elemental composition of water, sediment, and biota between the two adjacent water bodies, as well as between the shallow and deep-water habitats of RAS. All data were square root transformed to reduce the biasing effect of extremely low or high element concentrations. The nonparametric MannWhitney U-test was used to detect significant differences in the frequency of chironomid deformities between different time intervals in the Holocene. Percentage data were transformed to

square roots to stabilize variances. SPSS version 17.0 software (SPSS Inc., Chicago, IL) was used.


Water Chemistry. Chemical analysis of water samples revealed that the ratios of dissolved inorganic nitrogen (DIN = NO3-- N + NH4--N) to total phosphorus (TP) exceed 100 by

mass in RAS and RPD (see SI 3 for more details). This suggests that phytoplankton communities in both water bodies are phosphorus-limited, defined by Bergstrom42 as DIN:TP > 3.4 by mass. Physico-chemical analysis of water taken from RAS and RPD in 2010-2012 indicated that the striking differences in limnochemistry of these two neighboring water bodies, recorded in 2005,18 persisted to the present day (Table 1). Although the water in both water bodies is dominated by the same ions (Ca2+, Mg2+, and SO4-), the total ion concentration and electrical conductivity in RAS (~10 500 yMequiv. l-1 and ~510 y«S cm-1, respectively) are more than an order of magnitude greater than in RPD (~780 yMequiv. l-1 and ~45 ^S cm-1, respectively). The concentrations of many dissolved minor and trace elements (Al, Cu, Mn, Ni, Sr, Zn) are negligibly small (one-way ANOVA, Bonferroni post hoc test, p < 0.05) in the circumneutral RPD (pH 6.19-6.64) compared to the acidic RAS (pH 4.93-5.86) (Table 1). The concentrations of dissolved iron are extremely low (<10 fig l-1) in both water bodies. However, in the acidic RAS, an extensive area of the lake bottom at 5.0-8.5 m water depth is coated with orange-colored iron oxyhydroxides (SI Figures S1). It is known that under mildly acidic conditions in surface waters affected by ARD, the soluble ferrous iron oxidizes to ferric iron, which precipitates as a ferric oxyhydroxide.43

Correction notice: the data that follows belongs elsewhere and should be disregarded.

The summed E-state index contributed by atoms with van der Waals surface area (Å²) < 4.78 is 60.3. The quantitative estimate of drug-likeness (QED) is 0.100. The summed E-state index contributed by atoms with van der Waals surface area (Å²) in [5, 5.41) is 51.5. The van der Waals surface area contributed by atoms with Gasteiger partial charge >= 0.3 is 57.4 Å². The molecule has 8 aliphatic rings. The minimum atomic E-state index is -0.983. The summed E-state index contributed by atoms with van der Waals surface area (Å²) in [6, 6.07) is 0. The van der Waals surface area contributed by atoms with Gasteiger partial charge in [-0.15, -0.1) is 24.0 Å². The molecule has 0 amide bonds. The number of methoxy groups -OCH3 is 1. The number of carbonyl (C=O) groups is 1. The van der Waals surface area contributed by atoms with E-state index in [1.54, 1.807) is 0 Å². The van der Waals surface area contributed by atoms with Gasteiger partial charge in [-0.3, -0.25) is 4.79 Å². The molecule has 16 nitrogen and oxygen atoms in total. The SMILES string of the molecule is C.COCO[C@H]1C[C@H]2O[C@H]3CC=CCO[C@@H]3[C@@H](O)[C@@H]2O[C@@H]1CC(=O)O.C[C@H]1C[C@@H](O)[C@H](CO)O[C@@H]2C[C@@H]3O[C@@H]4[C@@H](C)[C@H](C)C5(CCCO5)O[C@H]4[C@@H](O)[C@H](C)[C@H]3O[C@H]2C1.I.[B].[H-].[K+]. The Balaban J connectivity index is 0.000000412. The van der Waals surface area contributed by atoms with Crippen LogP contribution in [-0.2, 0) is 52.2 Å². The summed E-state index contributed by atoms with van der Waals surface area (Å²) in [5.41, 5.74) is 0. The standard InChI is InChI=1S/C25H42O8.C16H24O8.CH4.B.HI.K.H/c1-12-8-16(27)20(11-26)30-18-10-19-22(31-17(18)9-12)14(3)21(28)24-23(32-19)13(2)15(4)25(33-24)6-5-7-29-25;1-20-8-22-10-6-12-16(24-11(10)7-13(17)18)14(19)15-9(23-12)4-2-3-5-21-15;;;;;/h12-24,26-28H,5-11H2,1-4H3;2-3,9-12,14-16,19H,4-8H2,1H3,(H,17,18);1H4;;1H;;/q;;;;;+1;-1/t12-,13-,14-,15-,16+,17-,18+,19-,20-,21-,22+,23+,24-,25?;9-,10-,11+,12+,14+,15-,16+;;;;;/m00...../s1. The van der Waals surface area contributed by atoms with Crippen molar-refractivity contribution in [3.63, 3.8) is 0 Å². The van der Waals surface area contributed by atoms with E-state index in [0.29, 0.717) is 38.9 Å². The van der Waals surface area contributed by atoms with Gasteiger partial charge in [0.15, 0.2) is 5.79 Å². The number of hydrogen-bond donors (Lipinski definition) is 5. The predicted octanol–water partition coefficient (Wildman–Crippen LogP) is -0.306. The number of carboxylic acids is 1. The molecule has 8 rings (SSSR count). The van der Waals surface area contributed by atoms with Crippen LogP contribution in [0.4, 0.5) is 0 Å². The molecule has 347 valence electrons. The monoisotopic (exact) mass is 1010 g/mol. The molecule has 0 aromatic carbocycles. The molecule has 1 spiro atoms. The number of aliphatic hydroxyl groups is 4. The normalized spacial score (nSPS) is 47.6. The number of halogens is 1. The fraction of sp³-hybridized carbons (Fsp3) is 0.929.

In the RAS catchment dominated by crystalline basement rocks with an inherently low acid buffering capacity, enhanced cryogenic weathering attributed to ice of the active rock glacier is the most likely mechanism causing groundwater inputs of acidic, metal- and sulfate-enriched water to the lake. Cryogenic weathering of the local bedrock, which involves a plethora of physical, chemical and biological processes (ice segregation, freeze-thaw cycles, volumetric expansion of water, hydration etc.),44-46 results in the exposure of fresh bedrock surfaces to air and water in a complex rock glacier system and leads to oxidation of sulfide minerals and the generation of ARD.